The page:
“Applying tougher criteria to life’s big decisions allows us to better tap into our brain’s sophisticated search engine. Think of it as the difference between conducting a Google search for “good restaurant in New York City” and “best slice of pizza in downtown Brooklyn.” If we search for “a good career opportunity,” our brain will serve up scores of pages to explore and work through. Instead, why not conduct an advanced search and ask three questions: “What am I deeply passionate about?” and “What taps my talent?” and “What meets a significant need in the world?” Naturally there won’t be as many pages to view, but that is the point of the exercise. We aren’t looking for a plethora of good things to do. We are looking for the one where we can make our absolutely highest point of contribution.”
I need to remember to continually eliminate the good to hone in more clearly on the better. And then keep going, editing and discarding even those better options until I get tothe best.
Be precise with your questions. Get specific, as detailed as possible, to find the best possible answer.
“Nature did not blend things so inextricably that you can’t draw your own boundaries—place your own well-being in your own hands. It’s quite possible to be a good man without anyone realizing it. Remember that.”
It’s quite possible to be a good man without anyone realizing it.
What if your character was so strong, your virtue so impeccable, your goodness so subtle that you flew completely under the radar?
What if you were practically invisible, with no awards or glory or killer job offers or huge number of Twitter followers?
Be good, be honorable and virtuous and strong, not for any external reward or acclaim, but just for the virtue of the action itself. Don’t do this for that. Do this for this.
And don’t be discouraged or distracted from your focus on excellence if no one acknowledges you. This thought from Marcus is mirrored in this passage (chapter 17) from the Tao Te Ching:
“When the Master governs, the people are hardly aware that he exists. Next best is a leader who is loved. Next, one who is feared. The worst is one who is despised. If you don’t trust the people, you make them untrustworthy. The Master doesn’t talk, he acts. When his work is done, the people say, ‘Amazing: we did it, all by ourselves!'”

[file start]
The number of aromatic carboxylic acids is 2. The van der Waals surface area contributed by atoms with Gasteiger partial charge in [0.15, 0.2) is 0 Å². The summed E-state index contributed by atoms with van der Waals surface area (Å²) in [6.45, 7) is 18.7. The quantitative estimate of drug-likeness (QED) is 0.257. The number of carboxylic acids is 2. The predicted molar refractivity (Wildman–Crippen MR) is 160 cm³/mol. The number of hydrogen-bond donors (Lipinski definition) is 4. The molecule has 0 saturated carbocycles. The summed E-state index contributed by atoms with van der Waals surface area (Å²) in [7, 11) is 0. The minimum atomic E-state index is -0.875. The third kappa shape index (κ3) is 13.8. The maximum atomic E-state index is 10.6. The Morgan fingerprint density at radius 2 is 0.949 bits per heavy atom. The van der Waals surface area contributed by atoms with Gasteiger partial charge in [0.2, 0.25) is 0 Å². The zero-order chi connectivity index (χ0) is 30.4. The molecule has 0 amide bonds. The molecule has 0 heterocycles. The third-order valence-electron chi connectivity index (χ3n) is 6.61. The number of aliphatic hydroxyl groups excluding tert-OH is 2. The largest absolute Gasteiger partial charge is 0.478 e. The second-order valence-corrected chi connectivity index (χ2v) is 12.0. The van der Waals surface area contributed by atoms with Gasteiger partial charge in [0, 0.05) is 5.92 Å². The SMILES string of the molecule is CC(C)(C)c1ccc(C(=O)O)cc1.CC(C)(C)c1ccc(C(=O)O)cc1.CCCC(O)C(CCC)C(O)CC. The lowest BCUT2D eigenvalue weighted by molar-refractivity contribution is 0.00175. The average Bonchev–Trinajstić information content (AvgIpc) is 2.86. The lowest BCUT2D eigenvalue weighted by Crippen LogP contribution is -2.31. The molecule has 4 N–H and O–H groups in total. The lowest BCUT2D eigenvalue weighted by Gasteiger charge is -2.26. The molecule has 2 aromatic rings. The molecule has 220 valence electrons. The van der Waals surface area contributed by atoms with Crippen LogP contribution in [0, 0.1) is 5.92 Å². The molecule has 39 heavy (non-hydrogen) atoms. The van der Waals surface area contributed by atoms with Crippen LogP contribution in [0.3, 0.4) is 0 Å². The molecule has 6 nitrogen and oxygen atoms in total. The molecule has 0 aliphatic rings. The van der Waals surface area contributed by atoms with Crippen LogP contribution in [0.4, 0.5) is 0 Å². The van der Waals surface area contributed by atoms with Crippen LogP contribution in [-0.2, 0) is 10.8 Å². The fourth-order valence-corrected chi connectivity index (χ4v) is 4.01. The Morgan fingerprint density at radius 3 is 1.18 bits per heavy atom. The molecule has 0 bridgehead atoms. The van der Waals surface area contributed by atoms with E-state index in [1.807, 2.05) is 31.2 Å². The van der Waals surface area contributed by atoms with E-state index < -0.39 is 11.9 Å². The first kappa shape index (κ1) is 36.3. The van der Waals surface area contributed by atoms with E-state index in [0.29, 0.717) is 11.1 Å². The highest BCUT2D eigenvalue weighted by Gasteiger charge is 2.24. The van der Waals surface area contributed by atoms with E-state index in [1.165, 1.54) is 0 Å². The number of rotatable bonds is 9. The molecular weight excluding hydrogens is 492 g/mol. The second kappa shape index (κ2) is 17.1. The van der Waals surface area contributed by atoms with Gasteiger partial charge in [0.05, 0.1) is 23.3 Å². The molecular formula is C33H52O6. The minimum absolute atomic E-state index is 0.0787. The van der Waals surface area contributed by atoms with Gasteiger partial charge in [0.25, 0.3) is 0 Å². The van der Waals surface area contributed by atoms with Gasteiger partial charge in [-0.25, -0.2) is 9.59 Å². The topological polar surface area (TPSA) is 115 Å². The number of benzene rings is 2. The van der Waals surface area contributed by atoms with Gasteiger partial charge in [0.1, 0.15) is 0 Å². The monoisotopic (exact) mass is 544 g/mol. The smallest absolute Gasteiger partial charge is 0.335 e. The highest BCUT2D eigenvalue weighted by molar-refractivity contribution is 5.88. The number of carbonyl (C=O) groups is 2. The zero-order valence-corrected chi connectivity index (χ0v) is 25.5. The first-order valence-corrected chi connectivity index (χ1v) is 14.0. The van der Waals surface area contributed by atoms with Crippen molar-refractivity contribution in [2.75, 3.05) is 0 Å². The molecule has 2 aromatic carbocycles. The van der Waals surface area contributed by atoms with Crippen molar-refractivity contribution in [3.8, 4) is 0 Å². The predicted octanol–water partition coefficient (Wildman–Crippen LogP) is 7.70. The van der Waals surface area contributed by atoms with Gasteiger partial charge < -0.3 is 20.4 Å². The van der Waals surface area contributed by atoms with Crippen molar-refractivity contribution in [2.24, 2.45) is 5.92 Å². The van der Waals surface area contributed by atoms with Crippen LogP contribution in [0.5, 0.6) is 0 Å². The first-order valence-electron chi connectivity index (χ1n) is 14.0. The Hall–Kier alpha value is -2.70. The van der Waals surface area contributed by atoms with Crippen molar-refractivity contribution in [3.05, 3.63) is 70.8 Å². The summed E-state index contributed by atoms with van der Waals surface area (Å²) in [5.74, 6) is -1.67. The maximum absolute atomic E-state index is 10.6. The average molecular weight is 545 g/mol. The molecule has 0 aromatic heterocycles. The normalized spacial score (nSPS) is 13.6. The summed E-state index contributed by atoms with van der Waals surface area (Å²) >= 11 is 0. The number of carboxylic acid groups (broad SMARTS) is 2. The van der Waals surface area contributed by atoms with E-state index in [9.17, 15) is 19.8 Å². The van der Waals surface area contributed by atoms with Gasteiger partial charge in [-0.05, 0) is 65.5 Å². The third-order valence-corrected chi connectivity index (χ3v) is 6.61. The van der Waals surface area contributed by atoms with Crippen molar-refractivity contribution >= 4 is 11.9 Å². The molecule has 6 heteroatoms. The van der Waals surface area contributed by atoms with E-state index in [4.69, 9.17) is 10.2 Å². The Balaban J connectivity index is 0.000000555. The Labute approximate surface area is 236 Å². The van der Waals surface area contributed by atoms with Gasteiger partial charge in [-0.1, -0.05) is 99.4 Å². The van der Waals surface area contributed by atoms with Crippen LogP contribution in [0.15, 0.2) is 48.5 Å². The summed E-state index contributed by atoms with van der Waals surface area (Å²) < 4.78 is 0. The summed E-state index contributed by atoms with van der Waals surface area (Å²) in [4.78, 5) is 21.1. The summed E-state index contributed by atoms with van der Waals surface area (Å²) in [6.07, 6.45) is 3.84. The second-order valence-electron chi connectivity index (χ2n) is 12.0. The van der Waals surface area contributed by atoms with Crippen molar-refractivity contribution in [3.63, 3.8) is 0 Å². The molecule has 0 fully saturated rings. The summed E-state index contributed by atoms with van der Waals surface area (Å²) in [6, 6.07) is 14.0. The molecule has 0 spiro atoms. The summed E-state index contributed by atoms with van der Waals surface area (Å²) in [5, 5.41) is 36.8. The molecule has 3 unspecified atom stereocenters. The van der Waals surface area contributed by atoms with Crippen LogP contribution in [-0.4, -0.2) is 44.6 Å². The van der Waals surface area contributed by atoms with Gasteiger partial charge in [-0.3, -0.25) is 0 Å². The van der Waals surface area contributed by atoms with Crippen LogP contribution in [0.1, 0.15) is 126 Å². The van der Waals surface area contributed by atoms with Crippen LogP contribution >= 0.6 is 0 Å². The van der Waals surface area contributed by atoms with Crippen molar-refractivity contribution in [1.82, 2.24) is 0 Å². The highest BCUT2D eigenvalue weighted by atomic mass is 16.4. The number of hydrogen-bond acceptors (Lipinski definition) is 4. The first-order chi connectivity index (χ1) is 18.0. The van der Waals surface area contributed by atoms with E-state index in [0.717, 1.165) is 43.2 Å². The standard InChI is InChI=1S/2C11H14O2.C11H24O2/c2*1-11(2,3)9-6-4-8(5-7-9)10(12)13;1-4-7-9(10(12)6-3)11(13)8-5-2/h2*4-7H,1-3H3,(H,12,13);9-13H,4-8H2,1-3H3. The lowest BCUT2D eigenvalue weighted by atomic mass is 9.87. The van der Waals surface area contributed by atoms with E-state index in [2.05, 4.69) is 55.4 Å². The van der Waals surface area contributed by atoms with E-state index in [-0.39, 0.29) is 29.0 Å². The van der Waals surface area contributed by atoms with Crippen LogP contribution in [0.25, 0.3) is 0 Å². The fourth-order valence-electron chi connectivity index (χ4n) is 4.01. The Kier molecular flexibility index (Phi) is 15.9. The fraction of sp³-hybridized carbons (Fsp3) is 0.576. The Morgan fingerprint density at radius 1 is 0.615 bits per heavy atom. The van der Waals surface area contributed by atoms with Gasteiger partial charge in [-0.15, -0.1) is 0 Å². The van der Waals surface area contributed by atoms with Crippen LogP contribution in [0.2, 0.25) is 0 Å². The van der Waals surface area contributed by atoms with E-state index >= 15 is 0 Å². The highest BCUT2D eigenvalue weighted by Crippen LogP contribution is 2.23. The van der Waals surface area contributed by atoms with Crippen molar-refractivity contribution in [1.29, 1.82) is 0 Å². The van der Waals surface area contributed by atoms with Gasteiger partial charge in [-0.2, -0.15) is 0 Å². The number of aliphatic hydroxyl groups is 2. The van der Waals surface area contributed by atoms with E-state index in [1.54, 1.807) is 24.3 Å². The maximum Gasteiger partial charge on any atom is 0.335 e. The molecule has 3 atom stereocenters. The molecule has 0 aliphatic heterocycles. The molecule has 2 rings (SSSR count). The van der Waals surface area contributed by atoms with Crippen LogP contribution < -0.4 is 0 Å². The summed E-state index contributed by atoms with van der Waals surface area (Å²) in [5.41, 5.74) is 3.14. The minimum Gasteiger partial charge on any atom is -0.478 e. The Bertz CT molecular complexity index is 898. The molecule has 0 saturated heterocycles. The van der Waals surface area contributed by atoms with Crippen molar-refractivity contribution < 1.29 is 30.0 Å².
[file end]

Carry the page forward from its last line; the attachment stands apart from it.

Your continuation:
The Master doesn’t talk, he acts. When his work is done, the people say, “Amazing: we did it, all by ourselves!”
I find myself photographing memorable portions of books, actual paper books. It seems a bit odd, but it’s a way of collecting and noting thoughts that stand out to me. And since most of my notes are of the digital variety now, photos are a way to get these analog bits into my digital system.
The thought above, though, is well timed as a new year approaches. We tend to want to cling tightly to an illusion of certainty and stability. But the universe is energy, constantly in motion. Nothing stays constant except the fact that everything changes. Resisting this fact is futile. And the default for most of us.
Those who lean into the uncertainty of life are the ones most likely to make cool stuff happen. Why not brace yourself for not knowing and for insecurity and for uncertainty in the year ahead? Go with the flow of life’s crazy, unconstrained energy. Be a pathfinder.
I enjoyed this feature in the New York Times by Wil S. Hylton on author Laura Hillenbrand, who has written two great books, Seabiscuit and Unbroken. Hillenbrand suffers from chronic fatigue syndrome and is mostly homebound with intense episodes of vertigo. She cannot travel to do research or interview her subjects, but she’s turned what seem like obstacles into advantages.
This portion of the article is about Hillenbrand’s research for her book about World War II hero, Louie Zamperini:
“I thought it was actually an advantage to be unable to go to Louie,” she said. Because neither of them had to dress for the interviews and they were in their own homes, their long phone calls enjoyed a warmth and comfort that might otherwise be missing. She could pose the deeply personal questions that even her father had trouble answering. “I would ask a lot of questions about his emotional state,” she said. “ ’What did you feel right in this moment? Were you frightened?’ ” The distance also allowed Hillenbrand to visualize Zamperini in the time period of the book. “He became a 17-year-old runner for me, or a 26-year-old bombardier,” she said. “I wasn’t looking at an old man.”